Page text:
Realizing the presence, promise, and power of the Kingdom of God.


The first great monastic leader.

The Celtic Revival: The Monasteries (3)

Abbán, fair abbot of communities…

  - Oengus mac Oengobann, The Martyrology of Oengus (9th century?) [1]

Abbán went into Eile, and the king and the people of the country were holding a fair, and they were heathen; and Abbán came sowing the Word of God among them.

  - Anonymous, Life of Abbán (6th century)[2]
He also took up the mantle of Elijah that had fallen from him, and went back and stood by the bank of the Jordan. Then he took the mantle of Elijah that had fallen from him, and struck the water, and said, “Where is the LORD God of Elijah?” And when he also had struck the water, it was divided this way and that; and Elisha crossed over.

  - 2 Kings 2.13, 14

One of the earliest Irish monastic leaders was Abbán. The earliest record we have of his life dates from perhaps a 9th century manuscript, copied in the 16th century, although his ministry was within the period of the Celtic Revival, and his story appears to be from early in the period.

His dates cannot be accurately fixed, but he seems to have flourished at the time of or in the generation immediately following Patrick. He is perhaps a linear spiritual descendant of Patrick, although no such claim is made in his Life. The mention in his Life of Gregory, renowned early 7th century pope, as having ordained Abbán to the ministry, is probably an anachronism, meant to intimate the authority of the Catholic Church over the early Irish Church.

Abbán was the son of Cormac, who was king of Leinster. His father assumed that Abbán would follow him on the throne. It was not to be. Fostered by a pious family, Abbán from childhood showed a love for the Scriptures so that “he remembered the Scripture without any trouble or committing it to memory.” He determined to follow God in the work of preaching and teaching the Word. As he explained to his parents, “Everything is nought, save God.”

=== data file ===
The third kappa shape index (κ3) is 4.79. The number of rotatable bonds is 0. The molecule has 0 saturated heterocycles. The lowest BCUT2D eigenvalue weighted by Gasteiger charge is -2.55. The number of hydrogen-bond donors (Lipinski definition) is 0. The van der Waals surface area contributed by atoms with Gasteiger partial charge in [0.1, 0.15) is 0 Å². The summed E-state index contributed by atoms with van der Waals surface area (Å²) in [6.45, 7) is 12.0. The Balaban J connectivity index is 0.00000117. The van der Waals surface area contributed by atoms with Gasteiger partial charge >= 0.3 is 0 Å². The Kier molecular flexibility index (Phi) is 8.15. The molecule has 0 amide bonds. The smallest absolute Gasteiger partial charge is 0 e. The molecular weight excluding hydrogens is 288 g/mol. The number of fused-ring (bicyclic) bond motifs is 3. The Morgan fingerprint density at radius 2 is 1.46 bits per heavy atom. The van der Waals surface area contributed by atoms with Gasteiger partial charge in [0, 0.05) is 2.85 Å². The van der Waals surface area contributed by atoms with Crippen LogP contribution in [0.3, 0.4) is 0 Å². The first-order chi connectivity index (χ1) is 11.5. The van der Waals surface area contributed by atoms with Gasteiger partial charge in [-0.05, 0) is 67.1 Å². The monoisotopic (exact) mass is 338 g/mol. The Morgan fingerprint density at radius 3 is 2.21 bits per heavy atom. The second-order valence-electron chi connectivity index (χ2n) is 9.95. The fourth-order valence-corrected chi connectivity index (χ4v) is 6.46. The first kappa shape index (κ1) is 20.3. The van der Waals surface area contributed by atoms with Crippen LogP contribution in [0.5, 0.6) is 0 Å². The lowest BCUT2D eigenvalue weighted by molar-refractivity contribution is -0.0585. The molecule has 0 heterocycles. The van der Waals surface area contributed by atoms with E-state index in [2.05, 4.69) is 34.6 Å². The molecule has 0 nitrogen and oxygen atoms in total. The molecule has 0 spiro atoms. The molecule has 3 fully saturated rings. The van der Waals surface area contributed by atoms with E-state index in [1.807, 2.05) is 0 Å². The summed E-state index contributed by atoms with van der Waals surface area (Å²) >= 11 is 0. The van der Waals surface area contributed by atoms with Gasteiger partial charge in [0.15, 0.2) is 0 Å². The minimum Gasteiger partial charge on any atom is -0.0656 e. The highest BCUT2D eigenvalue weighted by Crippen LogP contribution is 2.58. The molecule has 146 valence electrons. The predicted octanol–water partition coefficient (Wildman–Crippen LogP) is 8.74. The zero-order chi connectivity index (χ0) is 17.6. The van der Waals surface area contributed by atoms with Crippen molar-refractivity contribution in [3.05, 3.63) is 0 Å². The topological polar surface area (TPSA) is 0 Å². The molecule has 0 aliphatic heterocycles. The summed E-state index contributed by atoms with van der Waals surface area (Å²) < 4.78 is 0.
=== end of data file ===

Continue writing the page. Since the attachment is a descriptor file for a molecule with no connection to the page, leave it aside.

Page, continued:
One of the reasons we believe Abbán to be early in the period is that he founded and was abbot of several monasteries – “fair communities”. This suggests there were more believers and aspirants to the clergy than existing monasteries could accommodate, so new ones were started, and abbots of one monastery often had to fill the duties of shepherding more than one community.

When he was 12 years old, Abbán apprenticed with Bishop Iubar, who was present at his birth and was his uncle. Iubar was bishop over several small congregations, and, in due course, he invited Abbán to join him in the work of one of these. The bishop “welcomed him for his godliness even more than for his near relationship to himself,” and he introduced him to the work of ministry. That work included not only pastoral duties, but supervising a group of monks who had attached to Iubar.

Abbán’s Life is peppered with miracles and wonders – typical embellishments in Celtic hagiography, though not necessarily without some basis in fact. Abbán started numerous churches and several monasteries, at the same time bearing the mantle of Patrick in evangelizing the heathen Irish. We learn that at least one of Abbán’s monasteries had a church within it, and we rather suspect this was the norm. Communities of people from all walks of life grew up around the monasteries, where the monks and other clergy lived, and all would need a place to worship together.